Washington DC: World War I Memorial

Alright, I hear ya. I was fearing the same thing too … I guess not many people share the same enthusiasm for history and monuments as I do. So … one more boring memorial to get out of the way and I am done. Bear with me … I’m gonna make it quick and painless for you all. LOL!


This is the most unassuming memorial of all memorials at the National Mall. Many people would not have known of this memorial. It is tucked behind a grove trees and largely obscured from sight.

It is a simple memorial … a dome supported by marble columns.


Also known as the World War I Memorial, this memorial is officially known as the District of Columbia War Memorial which is dedicated to the 26,000 Washingtonians who served in the World War I. Come to think of it, World War I is going to be 100 years old in just a few short years.

So, we were not particularly surprised that this memorial had long been forgotten and fallen into neglect. It’s sad.


A little trivia. It is obvious that during World War I, they do not call it World War I because they did not know that there will be a World War II. So, what do they call this war then? Anyone?

More trivia … contrasting World War I and World War II:

Category World War I World War II
Duration 4 years 6 years
Deaths 20 million 70 million
Countries 30 60

Guess what … after this monument, Suanne and I felt hungry and went looking for food.

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  1. KimHo

    It was called The Great War. To an extent, it is funny it was called that way as there has been so many wars in human’s history and any could have been called that way. I have the feeling it has stuck with this one in particular because it was the first time so many countries in different continents were involved and the impact of the aftermath.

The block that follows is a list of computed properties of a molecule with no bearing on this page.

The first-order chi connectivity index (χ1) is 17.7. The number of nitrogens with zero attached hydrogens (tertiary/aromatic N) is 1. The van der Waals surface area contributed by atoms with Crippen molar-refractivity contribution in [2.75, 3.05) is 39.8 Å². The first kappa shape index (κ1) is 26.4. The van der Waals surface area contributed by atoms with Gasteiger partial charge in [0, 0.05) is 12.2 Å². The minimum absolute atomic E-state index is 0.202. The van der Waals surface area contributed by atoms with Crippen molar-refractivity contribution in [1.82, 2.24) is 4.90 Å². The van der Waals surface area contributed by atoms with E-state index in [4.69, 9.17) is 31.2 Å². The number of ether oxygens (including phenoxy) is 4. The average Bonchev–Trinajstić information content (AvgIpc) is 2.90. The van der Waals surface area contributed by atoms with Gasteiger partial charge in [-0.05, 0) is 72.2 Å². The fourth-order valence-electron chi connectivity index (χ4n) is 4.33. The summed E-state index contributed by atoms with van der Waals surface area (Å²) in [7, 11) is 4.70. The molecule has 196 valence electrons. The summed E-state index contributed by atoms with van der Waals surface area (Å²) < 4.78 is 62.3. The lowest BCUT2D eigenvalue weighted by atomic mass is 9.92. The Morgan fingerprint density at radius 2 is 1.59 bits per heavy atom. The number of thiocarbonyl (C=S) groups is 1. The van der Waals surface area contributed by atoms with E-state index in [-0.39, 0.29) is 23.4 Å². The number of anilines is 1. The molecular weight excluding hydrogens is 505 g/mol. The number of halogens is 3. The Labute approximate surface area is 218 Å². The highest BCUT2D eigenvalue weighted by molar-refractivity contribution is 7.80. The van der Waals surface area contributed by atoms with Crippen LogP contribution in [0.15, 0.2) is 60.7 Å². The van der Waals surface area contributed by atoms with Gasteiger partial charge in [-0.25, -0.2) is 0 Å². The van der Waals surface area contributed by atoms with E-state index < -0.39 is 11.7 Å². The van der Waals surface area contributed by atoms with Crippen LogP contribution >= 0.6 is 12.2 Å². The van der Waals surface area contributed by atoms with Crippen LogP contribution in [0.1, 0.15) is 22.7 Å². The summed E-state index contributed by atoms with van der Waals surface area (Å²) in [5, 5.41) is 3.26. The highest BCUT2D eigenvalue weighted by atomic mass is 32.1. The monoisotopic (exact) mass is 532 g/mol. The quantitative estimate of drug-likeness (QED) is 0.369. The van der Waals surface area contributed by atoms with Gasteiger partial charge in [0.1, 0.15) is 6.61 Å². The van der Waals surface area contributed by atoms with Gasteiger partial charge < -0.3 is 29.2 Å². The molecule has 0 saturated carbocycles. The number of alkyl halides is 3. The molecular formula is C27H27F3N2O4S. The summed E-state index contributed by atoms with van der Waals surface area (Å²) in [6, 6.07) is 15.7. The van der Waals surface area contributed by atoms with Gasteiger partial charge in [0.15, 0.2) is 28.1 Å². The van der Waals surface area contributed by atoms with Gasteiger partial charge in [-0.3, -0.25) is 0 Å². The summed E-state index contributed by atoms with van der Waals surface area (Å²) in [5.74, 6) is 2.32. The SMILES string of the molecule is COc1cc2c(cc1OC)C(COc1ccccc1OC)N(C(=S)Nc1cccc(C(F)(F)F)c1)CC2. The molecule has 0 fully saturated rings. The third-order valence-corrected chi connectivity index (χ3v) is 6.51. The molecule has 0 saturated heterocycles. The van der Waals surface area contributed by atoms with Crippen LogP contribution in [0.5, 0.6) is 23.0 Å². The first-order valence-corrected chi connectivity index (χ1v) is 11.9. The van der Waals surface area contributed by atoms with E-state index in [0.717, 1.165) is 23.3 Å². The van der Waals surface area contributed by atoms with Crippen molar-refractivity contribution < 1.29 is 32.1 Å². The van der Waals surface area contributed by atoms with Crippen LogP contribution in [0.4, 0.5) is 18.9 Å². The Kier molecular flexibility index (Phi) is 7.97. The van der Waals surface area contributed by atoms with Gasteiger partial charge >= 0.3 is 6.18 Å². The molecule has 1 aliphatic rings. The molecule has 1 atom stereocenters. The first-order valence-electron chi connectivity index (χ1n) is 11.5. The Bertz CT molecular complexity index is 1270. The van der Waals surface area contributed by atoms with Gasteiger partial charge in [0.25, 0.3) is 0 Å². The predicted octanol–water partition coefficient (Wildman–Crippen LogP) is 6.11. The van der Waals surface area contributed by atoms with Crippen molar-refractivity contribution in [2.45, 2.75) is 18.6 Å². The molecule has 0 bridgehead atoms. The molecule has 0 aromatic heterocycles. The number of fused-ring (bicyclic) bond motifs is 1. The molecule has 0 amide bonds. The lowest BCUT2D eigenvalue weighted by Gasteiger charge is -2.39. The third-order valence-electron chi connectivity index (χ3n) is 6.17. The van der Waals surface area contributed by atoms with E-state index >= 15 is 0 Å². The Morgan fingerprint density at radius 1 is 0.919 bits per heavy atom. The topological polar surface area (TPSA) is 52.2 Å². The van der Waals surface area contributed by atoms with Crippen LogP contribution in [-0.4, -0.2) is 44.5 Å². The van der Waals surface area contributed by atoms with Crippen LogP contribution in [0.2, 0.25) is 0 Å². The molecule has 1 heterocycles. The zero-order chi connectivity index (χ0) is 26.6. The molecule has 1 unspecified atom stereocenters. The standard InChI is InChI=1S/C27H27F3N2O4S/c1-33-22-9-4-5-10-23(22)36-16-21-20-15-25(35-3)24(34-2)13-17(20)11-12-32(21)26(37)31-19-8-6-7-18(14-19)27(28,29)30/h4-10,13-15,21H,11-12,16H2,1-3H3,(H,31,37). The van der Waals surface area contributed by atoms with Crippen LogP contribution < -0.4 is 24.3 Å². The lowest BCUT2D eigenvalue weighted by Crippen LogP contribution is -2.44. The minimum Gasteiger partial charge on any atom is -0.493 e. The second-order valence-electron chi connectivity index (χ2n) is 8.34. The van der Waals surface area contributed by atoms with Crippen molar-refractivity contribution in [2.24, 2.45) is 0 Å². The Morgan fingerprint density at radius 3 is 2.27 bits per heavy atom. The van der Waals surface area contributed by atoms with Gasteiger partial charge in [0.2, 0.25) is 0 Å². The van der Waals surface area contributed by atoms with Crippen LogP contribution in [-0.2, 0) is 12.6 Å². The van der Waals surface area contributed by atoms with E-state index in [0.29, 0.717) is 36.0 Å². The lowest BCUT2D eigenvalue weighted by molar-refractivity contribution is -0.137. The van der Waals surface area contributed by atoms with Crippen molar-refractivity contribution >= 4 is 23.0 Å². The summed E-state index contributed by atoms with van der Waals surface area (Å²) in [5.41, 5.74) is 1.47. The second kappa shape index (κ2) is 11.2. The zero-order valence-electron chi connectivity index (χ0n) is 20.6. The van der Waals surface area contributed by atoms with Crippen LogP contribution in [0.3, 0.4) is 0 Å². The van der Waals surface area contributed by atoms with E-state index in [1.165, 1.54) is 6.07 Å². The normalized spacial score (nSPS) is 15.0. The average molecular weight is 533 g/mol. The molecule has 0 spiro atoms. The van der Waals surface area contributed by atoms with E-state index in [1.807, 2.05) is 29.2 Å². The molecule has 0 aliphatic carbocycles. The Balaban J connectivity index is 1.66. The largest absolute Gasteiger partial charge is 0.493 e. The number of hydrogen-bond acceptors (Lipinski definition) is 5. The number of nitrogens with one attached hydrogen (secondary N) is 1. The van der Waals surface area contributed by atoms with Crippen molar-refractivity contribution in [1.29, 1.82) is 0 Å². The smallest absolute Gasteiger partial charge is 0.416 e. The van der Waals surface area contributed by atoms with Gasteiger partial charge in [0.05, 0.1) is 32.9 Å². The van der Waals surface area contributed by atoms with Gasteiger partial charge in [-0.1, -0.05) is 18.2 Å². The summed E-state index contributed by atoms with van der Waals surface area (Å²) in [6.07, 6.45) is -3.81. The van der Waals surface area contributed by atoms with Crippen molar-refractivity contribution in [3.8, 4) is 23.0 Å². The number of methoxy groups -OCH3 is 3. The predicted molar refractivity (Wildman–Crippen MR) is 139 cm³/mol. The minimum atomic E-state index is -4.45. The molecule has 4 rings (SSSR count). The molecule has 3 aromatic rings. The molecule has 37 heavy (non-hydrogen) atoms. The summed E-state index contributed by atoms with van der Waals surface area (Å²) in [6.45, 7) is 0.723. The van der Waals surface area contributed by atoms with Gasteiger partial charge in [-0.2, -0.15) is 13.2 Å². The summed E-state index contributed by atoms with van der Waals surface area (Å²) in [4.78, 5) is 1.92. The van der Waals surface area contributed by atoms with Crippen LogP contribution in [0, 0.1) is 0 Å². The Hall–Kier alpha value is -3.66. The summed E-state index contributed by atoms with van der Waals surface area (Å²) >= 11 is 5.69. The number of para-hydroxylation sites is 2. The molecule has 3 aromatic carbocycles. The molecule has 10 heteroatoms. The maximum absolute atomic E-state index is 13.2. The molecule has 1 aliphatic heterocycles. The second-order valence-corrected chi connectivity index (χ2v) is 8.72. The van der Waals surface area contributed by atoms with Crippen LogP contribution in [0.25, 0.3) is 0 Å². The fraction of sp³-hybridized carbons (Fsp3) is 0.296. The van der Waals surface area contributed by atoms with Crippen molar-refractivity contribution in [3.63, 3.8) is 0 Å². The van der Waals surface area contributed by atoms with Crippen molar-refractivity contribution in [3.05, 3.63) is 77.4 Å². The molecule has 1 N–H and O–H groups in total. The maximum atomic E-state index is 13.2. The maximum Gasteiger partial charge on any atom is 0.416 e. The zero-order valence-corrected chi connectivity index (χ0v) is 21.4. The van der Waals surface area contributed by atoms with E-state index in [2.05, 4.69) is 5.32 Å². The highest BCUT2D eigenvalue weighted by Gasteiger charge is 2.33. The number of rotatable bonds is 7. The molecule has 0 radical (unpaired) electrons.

2. Pete

    I believe it was also called “The War to End All Wars”. It’s a shame it didn’t work out that way.

  3. ShenV

    Dear Ben and Suanne,

    For some years past, your tours and great cooking have made my days brighter. No matter what your readers say, please don’t stop on the memorials or whatever you intend to do, they will still be enjoyed by others who don’t have the chance to visit and for my family who was in Washington DC in May this year, your wonderful pics gave us good memories and took us to places we missed.

    Best wishes from K.L.!

  4. Paul

    It is hard to get funding for a memorial or really anything that matters in the U.S.. If they start, it will become political, then any ideads will be called racitst or insensitive. Then the ACLU will sue because NAMBLA was not represented in it or the mere metion of god. The NAACP will say it promotes “whiteness.” The Democrates will argue that it will disenfranchise Nazi-american’s, and by the time all of these suites are final, the last living vet will have been dead for 25 years, and the lawyers would have made 20 million for a memorial that costs 1 million. That is the new liberal/progressive american way of getting nothing done. What I just described applies to any project in america.

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